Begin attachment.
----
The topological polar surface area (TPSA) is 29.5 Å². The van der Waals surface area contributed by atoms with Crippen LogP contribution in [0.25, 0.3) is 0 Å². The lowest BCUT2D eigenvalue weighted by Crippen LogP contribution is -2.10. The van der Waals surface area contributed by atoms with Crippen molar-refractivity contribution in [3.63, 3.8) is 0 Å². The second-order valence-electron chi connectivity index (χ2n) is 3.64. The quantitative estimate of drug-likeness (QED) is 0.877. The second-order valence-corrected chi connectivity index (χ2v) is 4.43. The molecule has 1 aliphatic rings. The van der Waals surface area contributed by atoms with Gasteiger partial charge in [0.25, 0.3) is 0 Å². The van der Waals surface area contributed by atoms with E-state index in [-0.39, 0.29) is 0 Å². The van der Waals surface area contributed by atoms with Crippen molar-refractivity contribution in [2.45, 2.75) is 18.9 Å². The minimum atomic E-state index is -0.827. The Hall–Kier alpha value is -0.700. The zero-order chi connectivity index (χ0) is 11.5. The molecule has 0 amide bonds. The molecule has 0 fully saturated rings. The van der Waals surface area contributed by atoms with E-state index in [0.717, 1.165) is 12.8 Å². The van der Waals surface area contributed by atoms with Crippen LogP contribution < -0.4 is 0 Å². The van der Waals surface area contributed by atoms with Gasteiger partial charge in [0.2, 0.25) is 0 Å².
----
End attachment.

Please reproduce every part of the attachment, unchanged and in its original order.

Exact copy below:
The topological polar surface area (TPSA) is 29.5 Å². The van der Waals surface area contributed by atoms with Crippen LogP contribution in [0.25, 0.3) is 0 Å². The lowest BCUT2D eigenvalue weighted by Crippen LogP contribution is -2.10. The van der Waals surface area contributed by atoms with Crippen molar-refractivity contribution in [3.63, 3.8) is 0 Å². The second-order valence-electron chi connectivity index (χ2n) is 3.64. The quantitative estimate of drug-likeness (QED) is 0.877. The second-order valence-corrected chi connectivity index (χ2v) is 4.43. The molecule has 1 aliphatic rings. The van der Waals surface area contributed by atoms with Gasteiger partial charge in [0.25, 0.3) is 0 Å². The van der Waals surface area contributed by atoms with E-state index in [-0.39, 0.29) is 0 Å². The van der Waals surface area contributed by atoms with Crippen molar-refractivity contribution in [2.45, 2.75) is 18.9 Å². The minimum atomic E-state index is -0.827. The Hall–Kier alpha value is -0.700. The zero-order chi connectivity index (χ0) is 11.5. The molecule has 0 amide bonds. The molecule has 0 fully saturated rings. The van der Waals surface area contributed by atoms with E-state index in [0.717, 1.165) is 12.8 Å². The van der Waals surface area contributed by atoms with Crippen LogP contribution < -0.4 is 0 Å². The van der Waals surface area contributed by atoms with Gasteiger partial charge in [0.2, 0.25) is 0 Å².